Click here for a printer-friendly version of this page.

NASA Scientist Confirms Light Show on Venus


Posted on: Wednesday November 28, 2007.


Artist concept of lightning on Venus. Image credit: ESA
Venus is a hellish place of high temperatures and crushing air pressure. The European Space Agency's Venus Express mission adds into this mix the first confirmation that the Venusian atmosphere generates its own lightning. The discovery is part of the Venus Express science findings that appear in a special section of the Nov. 29 issue of the journal Nature.

'In addition to all the pressure and heat, we can confirm there is lightning on Venus -- maybe even more activity than there is here on Earth,' said Christopher Russell, a NASA-sponsored scientist on Venus Express from the University of California, Los Angeles, and lead author of one of the Nature papers. 'Not a very good place to vacation, that is for sure.'

The discovery puts Venus in elite planetary company. Scientists currently know of only three other planetary bodies in the entire universe that generate lightning -- Earth, Jupiter and Saturn. Lightning on Venus -- as well as on any other planet -- is an important discovery because the electrical discharges drive the chemistry of an atmosphere by breaking molecules into fragments that can then join with other fragments in unexpected ways. The lightning on Venus is unique from that found on Earth, Jupiter and Saturn in that it is the only lightning known that is not associated with water clouds. Instead, on Venus, the lightning is associated with clouds of sulfuric acid.

Any future missions to the second rock from the sun may have to take into account the electrical activity in the Venusian atmosphere.

The confirming measurements of the electrical discharges were made with data obtained by the Venus Express magnetometer instrument provided by the Space Research Institute in Graz, Austria. The measurements were taken once a day for two minutes, during a period when the spacecraft was closest to Venus. A Venusian day is about 117 days long.

With its primary mission completed, Venus Express will now embark upon its extended mission to watch Earth’s nearest planetary neighbor for two more Venusian days. Among other things, it will look for the telltale infrared radiation from lava flows. In 2010, when a Japanese mission, Venus Climate Orbiter, also called Planet-C, arrives at Venus, scientists will be able to compare results from the two spacecraft.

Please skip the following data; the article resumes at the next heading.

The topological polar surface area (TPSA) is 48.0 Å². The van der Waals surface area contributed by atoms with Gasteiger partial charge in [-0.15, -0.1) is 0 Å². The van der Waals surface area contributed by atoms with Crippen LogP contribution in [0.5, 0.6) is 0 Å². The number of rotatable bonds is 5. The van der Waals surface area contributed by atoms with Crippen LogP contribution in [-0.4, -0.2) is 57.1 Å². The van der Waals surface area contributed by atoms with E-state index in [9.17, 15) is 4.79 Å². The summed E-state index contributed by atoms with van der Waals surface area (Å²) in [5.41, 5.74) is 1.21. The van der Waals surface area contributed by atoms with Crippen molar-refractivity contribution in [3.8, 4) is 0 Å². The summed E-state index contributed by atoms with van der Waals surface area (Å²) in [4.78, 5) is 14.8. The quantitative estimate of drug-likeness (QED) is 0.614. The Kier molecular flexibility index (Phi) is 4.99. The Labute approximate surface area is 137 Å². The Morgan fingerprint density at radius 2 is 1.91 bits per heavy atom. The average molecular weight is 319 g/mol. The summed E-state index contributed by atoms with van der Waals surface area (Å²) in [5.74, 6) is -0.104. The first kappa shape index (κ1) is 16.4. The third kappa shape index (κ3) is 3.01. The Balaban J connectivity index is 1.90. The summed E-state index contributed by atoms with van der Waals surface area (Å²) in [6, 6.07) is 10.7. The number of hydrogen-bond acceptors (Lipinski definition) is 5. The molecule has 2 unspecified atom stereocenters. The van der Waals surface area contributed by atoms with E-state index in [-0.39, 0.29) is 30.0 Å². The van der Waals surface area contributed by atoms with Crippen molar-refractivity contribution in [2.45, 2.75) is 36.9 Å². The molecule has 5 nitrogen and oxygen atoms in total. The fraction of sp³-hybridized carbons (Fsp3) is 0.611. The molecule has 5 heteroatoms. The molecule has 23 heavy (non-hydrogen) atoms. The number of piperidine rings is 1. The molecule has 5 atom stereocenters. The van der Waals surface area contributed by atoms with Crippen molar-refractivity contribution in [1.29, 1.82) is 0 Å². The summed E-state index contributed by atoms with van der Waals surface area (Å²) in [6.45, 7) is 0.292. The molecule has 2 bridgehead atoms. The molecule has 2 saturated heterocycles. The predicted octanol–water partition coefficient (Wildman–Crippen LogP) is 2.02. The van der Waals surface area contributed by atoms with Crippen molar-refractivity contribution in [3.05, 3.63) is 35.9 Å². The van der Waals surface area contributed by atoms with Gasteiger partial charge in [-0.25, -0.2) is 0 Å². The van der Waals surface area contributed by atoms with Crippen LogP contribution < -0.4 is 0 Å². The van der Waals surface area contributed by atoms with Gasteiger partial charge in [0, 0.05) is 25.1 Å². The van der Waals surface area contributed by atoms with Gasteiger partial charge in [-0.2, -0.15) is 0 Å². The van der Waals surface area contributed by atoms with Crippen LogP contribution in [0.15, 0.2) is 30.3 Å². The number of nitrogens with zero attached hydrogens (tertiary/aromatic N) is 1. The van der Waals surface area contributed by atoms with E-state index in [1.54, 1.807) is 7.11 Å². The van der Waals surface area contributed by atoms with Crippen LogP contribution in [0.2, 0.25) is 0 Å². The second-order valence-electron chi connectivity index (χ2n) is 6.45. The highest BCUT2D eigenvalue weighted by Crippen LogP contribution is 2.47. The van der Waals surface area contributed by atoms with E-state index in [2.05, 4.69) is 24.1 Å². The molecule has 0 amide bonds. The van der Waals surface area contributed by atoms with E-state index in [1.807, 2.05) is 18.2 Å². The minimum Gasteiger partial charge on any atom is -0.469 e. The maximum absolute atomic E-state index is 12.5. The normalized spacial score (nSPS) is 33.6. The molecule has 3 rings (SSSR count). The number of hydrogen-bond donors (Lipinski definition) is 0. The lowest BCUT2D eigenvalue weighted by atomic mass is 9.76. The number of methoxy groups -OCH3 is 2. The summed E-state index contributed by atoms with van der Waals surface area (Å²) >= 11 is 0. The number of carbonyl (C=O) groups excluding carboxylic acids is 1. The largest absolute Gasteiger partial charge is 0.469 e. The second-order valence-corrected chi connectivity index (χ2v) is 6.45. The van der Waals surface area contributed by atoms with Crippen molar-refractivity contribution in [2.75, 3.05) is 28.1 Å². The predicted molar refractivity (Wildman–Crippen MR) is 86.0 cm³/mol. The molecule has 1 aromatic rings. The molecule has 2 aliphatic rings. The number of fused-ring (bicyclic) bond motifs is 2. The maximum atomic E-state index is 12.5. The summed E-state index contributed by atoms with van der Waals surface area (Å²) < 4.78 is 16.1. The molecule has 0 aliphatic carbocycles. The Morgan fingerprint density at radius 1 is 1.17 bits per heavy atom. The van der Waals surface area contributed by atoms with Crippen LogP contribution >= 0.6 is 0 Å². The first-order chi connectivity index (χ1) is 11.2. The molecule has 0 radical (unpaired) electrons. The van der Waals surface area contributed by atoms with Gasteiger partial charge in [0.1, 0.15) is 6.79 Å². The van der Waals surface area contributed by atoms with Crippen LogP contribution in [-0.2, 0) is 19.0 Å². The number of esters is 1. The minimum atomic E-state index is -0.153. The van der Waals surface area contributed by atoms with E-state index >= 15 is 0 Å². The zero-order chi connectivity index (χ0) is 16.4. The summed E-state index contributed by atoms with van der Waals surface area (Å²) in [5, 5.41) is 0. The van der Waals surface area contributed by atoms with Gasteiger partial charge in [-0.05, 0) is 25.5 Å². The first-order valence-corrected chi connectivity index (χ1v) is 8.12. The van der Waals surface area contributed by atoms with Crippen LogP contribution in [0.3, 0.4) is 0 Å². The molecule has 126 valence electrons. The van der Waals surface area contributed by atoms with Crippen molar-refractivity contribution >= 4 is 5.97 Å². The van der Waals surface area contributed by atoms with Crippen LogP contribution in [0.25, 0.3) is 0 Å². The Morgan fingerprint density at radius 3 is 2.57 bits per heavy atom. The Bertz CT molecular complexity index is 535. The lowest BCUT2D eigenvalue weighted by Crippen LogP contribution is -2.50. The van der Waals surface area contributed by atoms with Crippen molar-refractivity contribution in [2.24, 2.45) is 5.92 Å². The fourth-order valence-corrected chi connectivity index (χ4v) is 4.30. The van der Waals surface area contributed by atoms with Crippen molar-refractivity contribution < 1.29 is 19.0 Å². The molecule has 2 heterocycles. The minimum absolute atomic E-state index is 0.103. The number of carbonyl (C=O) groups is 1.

More than 250 scientists and engineers across Europe are involved in the Venus Express mission, supported by their institutes and national space agencies. The mission also sees the contribution of scientists from Russia and Japan, as well as from NASA, which sponsors 15 American Venus Express scientists and provides support to the radio science investigation via its Deep Space Network antennas.



News Story Origin and Copyright: NASA/JPL
Click here for the original news release.




Click here for a printer-friendly version of this page.

Cool products from our online store:
Brew Your Own Root Beer Kit

Brew Your Own Root Beer Kit

On SALE today:
$19.99 $15.95 /each

Magnetic Gyro-Fly Wheel

Magnetic Gyro-Fly Wheel

On SALE today:
$7.95 $2.95 /each

Space Wonder Gyroscope

Space Wonder Gyroscope

On SALE today:
$14.99 $11.00 /each

Handheld UV Light

Handheld UV Light

On SALE today:
$12.99 $7.00 /each



Search

Loading



Click here to get
a FREE ride with Uber!


Click here to
sign up for Birchbox






Science Quote

'I beseech you to take interest in these sacred domains so expressively called laboratories. Ask that there be more and that they be adorned for these are the temples of the future, wealth and well-being. It is here that humanity will grow, strengthen and improve. Here, humanity will learn to read progress and individual harmony in the works of nature, while humanity's own works are all too often those of barbarism, fanaticism and destruction.'

Louis Pasteur
(1822-1895)
Science Sidebar | Science Education Articles
10 Ways to Keep Your Kids Interested In Science

Young children are natural scientists: they ask questions, pick up sticks and bugs outside, and are curious about the world around them. But as they get a bit older, many kids gradually lose their interest in science. They might see it as just another task at school, something that doesn't apply to their lives. Of course nothing could be further from the truth, so here are ten ways you can remind your kids that science is everywhere. Most of these are fun for adults, too! Continue reading ...

Top Selling

Here are our physics & astronomy bestsellers:
Mini Plasma Ball
KonusScience 5 Way Microscope Kit
3D Magnetic Field Tube
Scorpion, Ant, Wasp and Flower Bug
Alnico Bar Magnet - 6 inch Long
Weather Station 4M Kit
Solar Radiometer
Cherry Wood Levitron
12 inch Galileo Thermometer
Revolving Multi-Color Fiberoptic Light

Sponsors

USC University of Southern California Dornsife College Physics and Astronomy Department McMaster University Physics and Astronomy Department